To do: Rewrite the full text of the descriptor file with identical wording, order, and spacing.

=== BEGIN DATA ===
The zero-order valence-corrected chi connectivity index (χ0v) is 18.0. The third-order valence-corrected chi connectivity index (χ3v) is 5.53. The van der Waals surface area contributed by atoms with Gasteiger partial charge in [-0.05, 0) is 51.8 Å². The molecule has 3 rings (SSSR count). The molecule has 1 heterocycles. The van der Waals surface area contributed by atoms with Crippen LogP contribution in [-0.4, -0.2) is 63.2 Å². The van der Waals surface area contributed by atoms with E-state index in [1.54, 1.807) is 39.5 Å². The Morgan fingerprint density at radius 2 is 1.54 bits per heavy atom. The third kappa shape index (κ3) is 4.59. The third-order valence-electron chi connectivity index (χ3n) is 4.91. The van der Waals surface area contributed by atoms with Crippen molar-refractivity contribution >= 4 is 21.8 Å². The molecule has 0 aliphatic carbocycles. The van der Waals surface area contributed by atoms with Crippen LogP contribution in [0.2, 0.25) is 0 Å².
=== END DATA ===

The zero-order valence-corrected chi connectivity index (χ0v) is 18.0. The third-order valence-corrected chi connectivity index (χ3v) is 5.53. The van der Waals surface area contributed by atoms with Gasteiger partial charge in [-0.05, 0) is 51.8 Å². The molecule has 3 rings (SSSR count). The molecule has 1 heterocycles. The van der Waals surface area contributed by atoms with Crippen LogP contribution in [-0.4, -0.2) is 63.2 Å². The van der Waals surface area contributed by atoms with E-state index in [1.54, 1.807) is 39.5 Å². The Morgan fingerprint density at radius 2 is 1.54 bits per heavy atom. The third kappa shape index (κ3) is 4.59. The third-order valence-electron chi connectivity index (χ3n) is 4.91. The van der Waals surface area contributed by atoms with Crippen molar-refractivity contribution >= 4 is 21.8 Å². The molecule has 0 aliphatic carbocycles. The van der Waals surface area contributed by atoms with Crippen LogP contribution in [0.2, 0.25) is 0 Å².